Newer classes of medications have transformed diabetes care and cancer treatment, but is newer always better? Patients often ask me if there is something “newer” than their current medication and if they should switch. My answer? Sometimes yes, sometimes no. Here are 11 medications that have been around forever (and I’m talking some from the 50’s) and are still recommended as first-line therapy.
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When a brand-name drug goes generic, its price typically drops, by as much as half of what it was before. But a new GoodRx analysis shows that in the months prior to going generic, many brand-name drugs see large increases in their cash price, with prices rising by as much as 50%.
This increase then serves as a new, higher baseline price when the generic hits the market. The new generic price can often be higher than the cost of the brand drug just a few months earlier. See More
Why do some medications come in tablets and others in capsules? Why are there ointments and creams? And why are some drugs delivered by injection or through an intravenous (IV) drip?
Like a lot of things in medicine, the answer can get complicated, but it boils down to this: where a drug needs to be, how quickly it needs to get there, and how long it needs to hang around. After a major surgery, your doctor could prescribe a powerful painkiller by IV drip, which gets the drug circulating right away, and to pain receptors throughout your body. See More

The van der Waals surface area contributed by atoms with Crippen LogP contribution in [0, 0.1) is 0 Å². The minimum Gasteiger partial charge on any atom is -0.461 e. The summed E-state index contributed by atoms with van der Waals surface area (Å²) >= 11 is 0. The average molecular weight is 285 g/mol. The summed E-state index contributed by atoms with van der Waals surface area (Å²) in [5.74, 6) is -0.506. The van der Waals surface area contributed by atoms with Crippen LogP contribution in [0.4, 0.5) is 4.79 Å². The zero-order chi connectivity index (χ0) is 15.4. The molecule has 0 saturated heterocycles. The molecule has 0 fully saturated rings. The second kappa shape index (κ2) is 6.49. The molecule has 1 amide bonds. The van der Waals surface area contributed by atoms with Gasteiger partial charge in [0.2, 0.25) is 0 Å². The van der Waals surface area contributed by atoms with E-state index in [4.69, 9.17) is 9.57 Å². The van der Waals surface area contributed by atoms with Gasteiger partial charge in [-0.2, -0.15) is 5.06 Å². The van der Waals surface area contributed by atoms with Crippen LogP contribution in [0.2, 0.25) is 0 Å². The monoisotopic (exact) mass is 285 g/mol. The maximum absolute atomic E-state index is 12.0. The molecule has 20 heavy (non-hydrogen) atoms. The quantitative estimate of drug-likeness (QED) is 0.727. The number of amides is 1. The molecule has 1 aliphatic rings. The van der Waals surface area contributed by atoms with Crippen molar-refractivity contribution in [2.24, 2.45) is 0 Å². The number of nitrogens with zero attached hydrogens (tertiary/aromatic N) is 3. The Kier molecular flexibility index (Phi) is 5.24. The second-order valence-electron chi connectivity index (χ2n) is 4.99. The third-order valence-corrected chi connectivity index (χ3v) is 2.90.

“Can I have a drink while I’m taking my medication?” This is a question that primary care doctors are frequently asked, rightly so. Almost 50% of Americans report taking a prescription medication in the previous month. Alcohol in moderation (3 – 5 drinks per week) is recommended for stroke and heart disease prevention, and many folks taking medications known to interact with alcohol still report regular use. See More
When you pick up your medications at the pharmacy you may notice that they are typically dispensed in amber colored vials or plastic containers. You may or may not be aware that these amber colored vials are not the original bottle the manufacturer dispensed the medication in.
For the majority of medications, transferring them from the manufacturer’s original bottle to the pharmacy’s amber vials is not a big deal, and lets the pharmacy purchase in bulk (which is more cost-effective)—unless you are taking certain medications. See More
Who really buys over the counter sexual enhancement drugs? Many of you do. They are advertised as dietary supplements that promote sexual enhancement and here is what you need to know:
Recent analysis by the FDA (Food and Drug Administration) of four products sold over the internet prompted safety concerns.
Advertised as promoters of sexual enhancement, these products are: VMaxx Rx, Boost-Ultra Sexual Enhancement Formula, Firminite, and X-rock. See More